I have just enrolled in a Data Science course on Udemy and I learned good stuff.
In this article we will start using statistics. Don’t worry we’ll do something simple, we’ll use the Chi-square test in a basic way. There is a special section to learn how to do statistics at an advanced level.
I’ll explain why we’re going to learn how to use the Chi-square test. The results we have with theses 2 bar charts are good. We see on theses 2 bar charts that age has a significant impact on the rate of client leaving the bank. We also see in which age groups the clients leaves the bank the most and which age groups the clients leave the bank the least. With that we have good insights.
In the A/B test « Gender », we can see that there is a correlation between the male and female sex and the choice to leave the bank. But as I said before, this A/B test is basic. The results of a basic A/B test visually shows us what is probably happenning in reality but we aren’t 100% sure of these results. To validate these results, we need do to use statistical tests like Chi-square test.
Doing a report based on basic A/B test is very risky and you can have completely false insights. I don’t advise you to do it (unless you want to leave your job). It’s for this reason that using Chi-square will help us to have strong insights.
Chi-square will allow us to know if our results are statistically significant. Our results are based on a sample of 10 000 clients and Chi-square test will tell us if these results are due to chance effects or if these results can represent all the client of the bank.
For example in our A/B test « Gender », we observed that in our sample of 10 000 clients, women are more likely to leave the bank compared to men.
Now, we aren’t sure if the results of this sample represent the behavior of all the bank’s clients.
To use basic Chi-square test, we use an online tool. Click here .
On internet, there are plenty of websites to do a Chi-square test but we’ll use this one so that you can understand how it works. To do a Chi-square test, we need to use absolute values and in our A/B test we have percentage.
Let’s go back to Tableau. We’ll create a new tab with a version of A/B test with absolute values. In this way, we keep the A/B test with the percentages. Do a right-click on the « Gender » tab and select « Duplicate ».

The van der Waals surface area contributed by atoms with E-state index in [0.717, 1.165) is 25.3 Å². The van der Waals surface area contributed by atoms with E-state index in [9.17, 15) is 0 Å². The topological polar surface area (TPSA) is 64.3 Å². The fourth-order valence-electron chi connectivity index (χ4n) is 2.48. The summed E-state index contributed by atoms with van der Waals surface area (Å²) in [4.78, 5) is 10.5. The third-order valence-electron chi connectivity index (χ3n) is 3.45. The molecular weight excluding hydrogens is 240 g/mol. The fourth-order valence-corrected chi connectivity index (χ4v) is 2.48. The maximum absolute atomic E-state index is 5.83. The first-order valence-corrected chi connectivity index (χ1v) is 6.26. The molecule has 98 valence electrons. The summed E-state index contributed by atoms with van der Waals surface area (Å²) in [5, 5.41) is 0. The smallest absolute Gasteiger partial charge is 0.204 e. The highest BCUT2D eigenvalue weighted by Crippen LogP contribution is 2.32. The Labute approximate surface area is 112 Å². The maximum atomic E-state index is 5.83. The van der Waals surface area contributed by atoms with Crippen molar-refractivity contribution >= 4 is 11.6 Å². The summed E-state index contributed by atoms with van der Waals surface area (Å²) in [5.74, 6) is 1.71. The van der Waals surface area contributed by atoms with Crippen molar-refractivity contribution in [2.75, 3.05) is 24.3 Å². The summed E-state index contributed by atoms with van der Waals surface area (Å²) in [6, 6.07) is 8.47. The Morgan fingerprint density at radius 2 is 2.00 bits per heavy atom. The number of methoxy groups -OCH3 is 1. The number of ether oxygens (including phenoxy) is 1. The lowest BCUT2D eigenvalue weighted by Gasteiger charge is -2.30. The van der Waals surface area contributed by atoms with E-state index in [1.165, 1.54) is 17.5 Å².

Name the new tab « Gender Actual » to specify that it’s absolute values.
To have the absolute values, move « Number of Records » in « Measures » to the « Marks » area and put it over top of « SUM(Number of Records ».
Move « Number of Records » in « Measures » to « Rows » over « SUM(Number of Records ».
Cool, we have our absolute values.
We also need total absolute values, which means the total number of men and women. There is a very fast way to get that. Right-click on the vertical axis and select « Add Reference Line ».
Then in « Value », click on the drop-down on the right and select « Sum » to have the total sum of the observations.
And in « Scope », you select « Per Cell » option to specify that you want the total sums for each category, male and female.
Now, we have the total sum at the top of the bars. We will modify labels to have the absolute values. In « Label », we will change « Computation » to « Value » and click on the « OK » button.
Perfect, we have the total amount of observation at the top of each bar : 4543 women and 5457 men. We have what we need to use our online tool.
OK, I’ll explain how this tool works. « Sample1 » and « Sample2 » correspond to the independent variable « Gender ». You choose in which order you enter the data, « Sample1 » for men or the opposite. In our case, we use « Sample1 » for women and « Sample2 » for men.
« #success » corresponds to the result Y=1, which means in our case « yes, the client left the bank ».
« #trials » is the total number of observations, which means the total number of women in « Sample1 » and the total number of men « Sample2 ».